University disciplinary rules turning the universities into barrack camps

Speech by DAP Secretary-General and Member of Parliament for Kota Melaka, Lim Kit Siang, at the meeting of the Federal Territory DAP Committee on Saturday, 27th Sept. 1975at 8.00 p.m.

University disciplinary rules turning the universities into barrack camps.

It has been announce that new university disciplinary regulations, in the form of University of Malaya (Disciplinary of Students) Rules 1975, had been turned made, and other universities would have similar disciplinary regulations.

A reading of the regulations showed that the University of Malaya and other universities have been turned from institutions of higher learning and free intellectual adventure into highly-regimented barrack camps, and which would create a new breed of pockets dictators.

The university rules cover general, hostel and road traffic discipline. Punishment may be in the form of a fine of up to a maximum of $200, suspension or expulsion from the university.

A student cannot appeal to the High Court in the case of any miscarriage of justice, which have such far-reaching consequences of destroying his future. He can only appeal to the Education Minister, who may either reduce or enhance the sentence.

It is highly dangerous to vest such wide powers in the disciplinary staff of the university, without proper checks and controls, for it can so easily degenerate into abuses. The appeal of the Education Minister is not adequate check or control, for as the Vice-Chancellor in charge of discipline is the personal nominee of the Education Minister himself, the Education Minister will invariably upload the sentences meted out to the students.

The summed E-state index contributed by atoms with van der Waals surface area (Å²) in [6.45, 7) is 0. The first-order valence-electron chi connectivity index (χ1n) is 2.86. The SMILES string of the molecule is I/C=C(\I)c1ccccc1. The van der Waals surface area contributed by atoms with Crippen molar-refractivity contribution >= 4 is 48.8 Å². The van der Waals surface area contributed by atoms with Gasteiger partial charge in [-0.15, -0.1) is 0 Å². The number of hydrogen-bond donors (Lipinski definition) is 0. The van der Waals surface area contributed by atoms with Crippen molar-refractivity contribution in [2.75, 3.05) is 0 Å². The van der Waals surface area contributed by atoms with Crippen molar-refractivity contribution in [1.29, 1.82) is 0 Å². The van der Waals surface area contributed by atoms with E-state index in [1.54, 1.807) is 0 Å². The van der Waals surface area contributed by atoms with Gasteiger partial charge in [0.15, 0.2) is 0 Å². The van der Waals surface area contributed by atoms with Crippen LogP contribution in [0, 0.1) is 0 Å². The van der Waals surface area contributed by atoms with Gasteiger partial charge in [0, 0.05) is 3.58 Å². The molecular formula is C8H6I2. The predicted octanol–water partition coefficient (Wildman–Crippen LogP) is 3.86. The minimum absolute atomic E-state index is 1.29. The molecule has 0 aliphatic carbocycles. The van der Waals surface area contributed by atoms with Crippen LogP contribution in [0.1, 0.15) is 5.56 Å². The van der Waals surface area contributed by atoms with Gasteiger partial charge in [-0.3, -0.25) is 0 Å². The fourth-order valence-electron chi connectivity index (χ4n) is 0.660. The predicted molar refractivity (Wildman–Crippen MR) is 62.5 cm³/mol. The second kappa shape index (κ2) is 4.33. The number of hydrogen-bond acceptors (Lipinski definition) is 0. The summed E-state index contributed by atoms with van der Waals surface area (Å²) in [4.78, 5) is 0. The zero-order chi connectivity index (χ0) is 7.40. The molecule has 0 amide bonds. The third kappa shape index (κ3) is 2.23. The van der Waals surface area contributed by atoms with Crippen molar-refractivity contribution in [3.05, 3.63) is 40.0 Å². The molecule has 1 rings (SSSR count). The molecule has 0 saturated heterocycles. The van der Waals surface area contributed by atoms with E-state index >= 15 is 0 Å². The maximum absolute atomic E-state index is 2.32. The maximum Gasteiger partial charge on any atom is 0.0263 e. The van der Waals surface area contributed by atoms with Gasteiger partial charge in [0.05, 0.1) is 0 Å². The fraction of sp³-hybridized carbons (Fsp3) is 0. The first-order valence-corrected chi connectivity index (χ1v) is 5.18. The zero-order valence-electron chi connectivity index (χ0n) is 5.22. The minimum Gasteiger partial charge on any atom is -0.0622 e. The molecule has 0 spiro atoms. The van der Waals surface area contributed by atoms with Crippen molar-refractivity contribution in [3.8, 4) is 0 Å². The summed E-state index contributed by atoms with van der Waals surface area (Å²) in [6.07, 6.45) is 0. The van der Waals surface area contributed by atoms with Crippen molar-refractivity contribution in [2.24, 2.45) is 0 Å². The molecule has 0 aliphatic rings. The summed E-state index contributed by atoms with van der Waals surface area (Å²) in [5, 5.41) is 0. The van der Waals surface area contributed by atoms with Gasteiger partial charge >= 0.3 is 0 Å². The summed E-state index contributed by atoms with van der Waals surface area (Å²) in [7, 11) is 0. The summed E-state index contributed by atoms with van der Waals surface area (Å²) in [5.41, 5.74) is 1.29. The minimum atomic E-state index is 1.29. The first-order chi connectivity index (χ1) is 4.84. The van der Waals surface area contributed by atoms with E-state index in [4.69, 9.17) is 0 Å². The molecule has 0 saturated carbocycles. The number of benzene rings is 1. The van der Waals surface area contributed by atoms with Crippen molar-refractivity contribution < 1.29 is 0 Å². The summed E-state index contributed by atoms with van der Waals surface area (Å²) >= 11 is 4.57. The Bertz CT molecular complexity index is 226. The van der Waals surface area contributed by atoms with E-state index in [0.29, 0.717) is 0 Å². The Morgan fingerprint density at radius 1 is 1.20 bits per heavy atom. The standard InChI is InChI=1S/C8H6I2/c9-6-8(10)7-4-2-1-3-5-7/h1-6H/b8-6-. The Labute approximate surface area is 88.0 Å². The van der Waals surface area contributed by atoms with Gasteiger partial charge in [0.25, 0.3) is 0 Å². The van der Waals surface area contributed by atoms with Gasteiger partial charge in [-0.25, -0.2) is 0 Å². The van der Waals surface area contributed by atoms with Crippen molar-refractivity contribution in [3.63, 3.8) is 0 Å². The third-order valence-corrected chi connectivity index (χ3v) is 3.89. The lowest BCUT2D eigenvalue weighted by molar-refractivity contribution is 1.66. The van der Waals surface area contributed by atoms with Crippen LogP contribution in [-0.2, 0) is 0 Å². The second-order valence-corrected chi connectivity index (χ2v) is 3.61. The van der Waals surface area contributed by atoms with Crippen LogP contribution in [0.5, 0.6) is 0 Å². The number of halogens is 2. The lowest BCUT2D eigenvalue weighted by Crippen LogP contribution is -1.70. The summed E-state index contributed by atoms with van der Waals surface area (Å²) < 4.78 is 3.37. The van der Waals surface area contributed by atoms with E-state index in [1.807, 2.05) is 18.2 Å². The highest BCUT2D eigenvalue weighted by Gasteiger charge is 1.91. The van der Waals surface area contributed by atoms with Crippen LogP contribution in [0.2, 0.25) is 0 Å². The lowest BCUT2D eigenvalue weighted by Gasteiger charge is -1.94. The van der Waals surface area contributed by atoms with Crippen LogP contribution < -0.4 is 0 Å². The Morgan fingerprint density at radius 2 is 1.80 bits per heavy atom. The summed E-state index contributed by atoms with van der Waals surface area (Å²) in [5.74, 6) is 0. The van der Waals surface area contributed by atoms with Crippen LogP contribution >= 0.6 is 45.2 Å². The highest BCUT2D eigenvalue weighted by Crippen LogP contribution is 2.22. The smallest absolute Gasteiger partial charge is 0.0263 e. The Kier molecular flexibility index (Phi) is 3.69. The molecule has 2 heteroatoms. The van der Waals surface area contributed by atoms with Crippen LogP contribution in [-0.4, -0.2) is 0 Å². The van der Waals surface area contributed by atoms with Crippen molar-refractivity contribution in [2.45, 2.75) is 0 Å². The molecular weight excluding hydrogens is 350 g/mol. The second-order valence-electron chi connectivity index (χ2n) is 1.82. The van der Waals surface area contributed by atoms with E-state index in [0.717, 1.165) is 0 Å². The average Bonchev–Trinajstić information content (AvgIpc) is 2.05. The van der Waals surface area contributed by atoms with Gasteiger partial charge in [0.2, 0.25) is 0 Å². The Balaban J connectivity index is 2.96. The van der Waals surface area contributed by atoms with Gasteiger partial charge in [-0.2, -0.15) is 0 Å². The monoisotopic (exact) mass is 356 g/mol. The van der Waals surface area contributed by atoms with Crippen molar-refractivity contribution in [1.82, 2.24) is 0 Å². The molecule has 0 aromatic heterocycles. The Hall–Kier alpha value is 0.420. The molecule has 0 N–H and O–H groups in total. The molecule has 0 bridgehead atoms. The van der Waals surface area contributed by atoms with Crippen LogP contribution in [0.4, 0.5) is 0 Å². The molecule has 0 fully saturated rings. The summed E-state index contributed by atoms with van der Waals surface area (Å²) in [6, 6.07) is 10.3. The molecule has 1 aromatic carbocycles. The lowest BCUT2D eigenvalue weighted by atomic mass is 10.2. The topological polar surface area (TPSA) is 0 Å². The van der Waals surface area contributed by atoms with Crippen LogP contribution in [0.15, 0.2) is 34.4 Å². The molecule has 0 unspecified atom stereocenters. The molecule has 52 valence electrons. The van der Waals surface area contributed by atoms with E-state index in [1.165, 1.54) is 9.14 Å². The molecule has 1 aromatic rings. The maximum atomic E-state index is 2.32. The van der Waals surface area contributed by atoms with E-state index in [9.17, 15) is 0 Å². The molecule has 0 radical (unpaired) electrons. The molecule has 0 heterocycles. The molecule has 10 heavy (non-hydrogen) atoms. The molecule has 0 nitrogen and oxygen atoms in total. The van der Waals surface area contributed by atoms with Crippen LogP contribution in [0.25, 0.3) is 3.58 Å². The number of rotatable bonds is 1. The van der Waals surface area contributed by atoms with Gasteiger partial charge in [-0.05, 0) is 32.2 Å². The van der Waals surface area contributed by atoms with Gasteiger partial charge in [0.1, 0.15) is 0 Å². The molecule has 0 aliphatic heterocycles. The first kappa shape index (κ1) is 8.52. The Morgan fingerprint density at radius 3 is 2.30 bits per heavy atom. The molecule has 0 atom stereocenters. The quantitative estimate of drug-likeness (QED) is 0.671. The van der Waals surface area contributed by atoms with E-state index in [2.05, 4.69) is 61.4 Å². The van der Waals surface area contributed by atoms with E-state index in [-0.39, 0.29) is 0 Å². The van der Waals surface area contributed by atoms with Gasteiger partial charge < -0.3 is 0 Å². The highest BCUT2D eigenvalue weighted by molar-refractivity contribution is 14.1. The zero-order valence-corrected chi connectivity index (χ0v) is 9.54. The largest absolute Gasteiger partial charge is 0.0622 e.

The only proper safeguard is access to the courts appeal against excesses and abuses of power.

In the armed services, there ia s separate persecutory and punitive system for offences against the armed services regulations, different from that of the ordinary courts of law. I have come across many instances where the ordinary soldier suffered petty tyrannies and oppressions, and are bullied by the ordinary superiors and have no recourse or redress because of the highly regimented system and the exclusive nature of the court-martials which for all practical purposes exclude the outside courts the power to redress and check its abuses of power. This offends against the very spirit and principle of the rule of law.

Now, horror of horrors, such highly draconian and authoritarian regulations are extended from the armed services to the universities. The question we must ask, is whether we are trying to turn the universities into barrack grounds, and produce, independent-minded thinkers and problem-solvers of tomorrow, but regimented, mindless slaves to authority?

Under the new rules, students are prohibited from conducting themselves in any manner detrimental or prejudicial to the interest, well-being or good name of the university and its employees, public order, safety or security, morals or discipline, whether within or without campus.

This is also provide that the moment a student is charged in a court of law for a criminal offence, he will be immediately suspended from the university, no matter when the case may come up for hearing.

Here again, the government is charging the time-honoured principle, that a man is innocent until proved guilty. This provision also make it easy for the university’s disciplinary authority, who is none other than the Minister of Education’ s representative, to intimidate or hold the power of ‘life and death’ as far as one’s academic life is concerned, over the student, and bully him into a mindless robot.

These university regulations must be opposed by all Malaysians who want our universities to become the training grounds for creative, imaginative and bold Malaysians, and not the burial ground of idealism, social conscience and imagination.